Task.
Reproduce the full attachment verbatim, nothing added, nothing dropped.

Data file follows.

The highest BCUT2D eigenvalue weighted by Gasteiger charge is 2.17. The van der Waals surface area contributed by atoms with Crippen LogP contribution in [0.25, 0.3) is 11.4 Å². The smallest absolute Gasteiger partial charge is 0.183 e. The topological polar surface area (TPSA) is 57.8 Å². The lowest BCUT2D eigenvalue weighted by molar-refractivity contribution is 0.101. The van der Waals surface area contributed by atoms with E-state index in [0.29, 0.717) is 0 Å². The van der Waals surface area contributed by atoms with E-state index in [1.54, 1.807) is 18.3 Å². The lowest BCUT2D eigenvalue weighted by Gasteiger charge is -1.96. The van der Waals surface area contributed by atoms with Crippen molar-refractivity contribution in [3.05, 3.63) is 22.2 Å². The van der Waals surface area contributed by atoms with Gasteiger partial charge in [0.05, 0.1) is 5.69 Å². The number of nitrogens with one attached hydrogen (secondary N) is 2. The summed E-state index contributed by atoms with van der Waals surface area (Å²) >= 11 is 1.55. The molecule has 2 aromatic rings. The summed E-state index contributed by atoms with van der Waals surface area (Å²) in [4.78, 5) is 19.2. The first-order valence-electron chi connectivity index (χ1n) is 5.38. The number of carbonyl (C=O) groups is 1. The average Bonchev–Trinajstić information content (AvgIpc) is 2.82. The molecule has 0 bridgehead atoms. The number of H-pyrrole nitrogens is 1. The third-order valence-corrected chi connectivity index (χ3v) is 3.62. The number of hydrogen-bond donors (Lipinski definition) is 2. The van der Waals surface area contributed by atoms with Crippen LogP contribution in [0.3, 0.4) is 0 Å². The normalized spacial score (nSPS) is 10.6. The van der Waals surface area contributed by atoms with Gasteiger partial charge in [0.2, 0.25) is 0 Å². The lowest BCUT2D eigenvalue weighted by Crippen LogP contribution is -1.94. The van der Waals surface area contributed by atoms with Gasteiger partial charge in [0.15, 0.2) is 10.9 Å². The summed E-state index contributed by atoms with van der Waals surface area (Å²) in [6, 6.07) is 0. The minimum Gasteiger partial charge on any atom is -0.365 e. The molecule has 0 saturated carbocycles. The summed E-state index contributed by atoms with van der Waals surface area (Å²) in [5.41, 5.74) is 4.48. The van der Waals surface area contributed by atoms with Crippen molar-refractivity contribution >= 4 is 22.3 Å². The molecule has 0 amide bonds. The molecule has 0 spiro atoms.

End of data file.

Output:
The highest BCUT2D eigenvalue weighted by Gasteiger charge is 2.17. The van der Waals surface area contributed by atoms with Crippen LogP contribution in [0.25, 0.3) is 11.4 Å². The smallest absolute Gasteiger partial charge is 0.183 e. The topological polar surface area (TPSA) is 57.8 Å². The lowest BCUT2D eigenvalue weighted by molar-refractivity contribution is 0.101. The van der Waals surface area contributed by atoms with E-state index in [0.29, 0.717) is 0 Å². The van der Waals surface area contributed by atoms with E-state index in [1.54, 1.807) is 18.3 Å². The lowest BCUT2D eigenvalue weighted by Gasteiger charge is -1.96. The van der Waals surface area contributed by atoms with Crippen molar-refractivity contribution in [3.05, 3.63) is 22.2 Å². The van der Waals surface area contributed by atoms with Gasteiger partial charge in [0.05, 0.1) is 5.69 Å². The number of nitrogens with one attached hydrogen (secondary N) is 2. The summed E-state index contributed by atoms with van der Waals surface area (Å²) >= 11 is 1.55. The molecule has 2 aromatic rings. The summed E-state index contributed by atoms with van der Waals surface area (Å²) in [4.78, 5) is 19.2. The first-order valence-electron chi connectivity index (χ1n) is 5.38. The number of carbonyl (C=O) groups is 1. The average Bonchev–Trinajstić information content (AvgIpc) is 2.82. The molecule has 0 bridgehead atoms. The number of H-pyrrole nitrogens is 1. The third-order valence-corrected chi connectivity index (χ3v) is 3.62. The number of hydrogen-bond donors (Lipinski definition) is 2. The van der Waals surface area contributed by atoms with Crippen LogP contribution in [0.3, 0.4) is 0 Å². The normalized spacial score (nSPS) is 10.6. The van der Waals surface area contributed by atoms with Gasteiger partial charge in [0.2, 0.25) is 0 Å². The lowest BCUT2D eigenvalue weighted by Crippen LogP contribution is -1.94. The van der Waals surface area contributed by atoms with Gasteiger partial charge in [0.15, 0.2) is 10.9 Å². The summed E-state index contributed by atoms with van der Waals surface area (Å²) in [6, 6.07) is 0. The minimum Gasteiger partial charge on any atom is -0.365 e. The molecule has 0 saturated carbocycles. The summed E-state index contributed by atoms with van der Waals surface area (Å²) in [5.41, 5.74) is 4.48. The van der Waals surface area contributed by atoms with Crippen molar-refractivity contribution >= 4 is 22.3 Å². The molecule has 0 amide bonds. The molecule has 0 spiro atoms.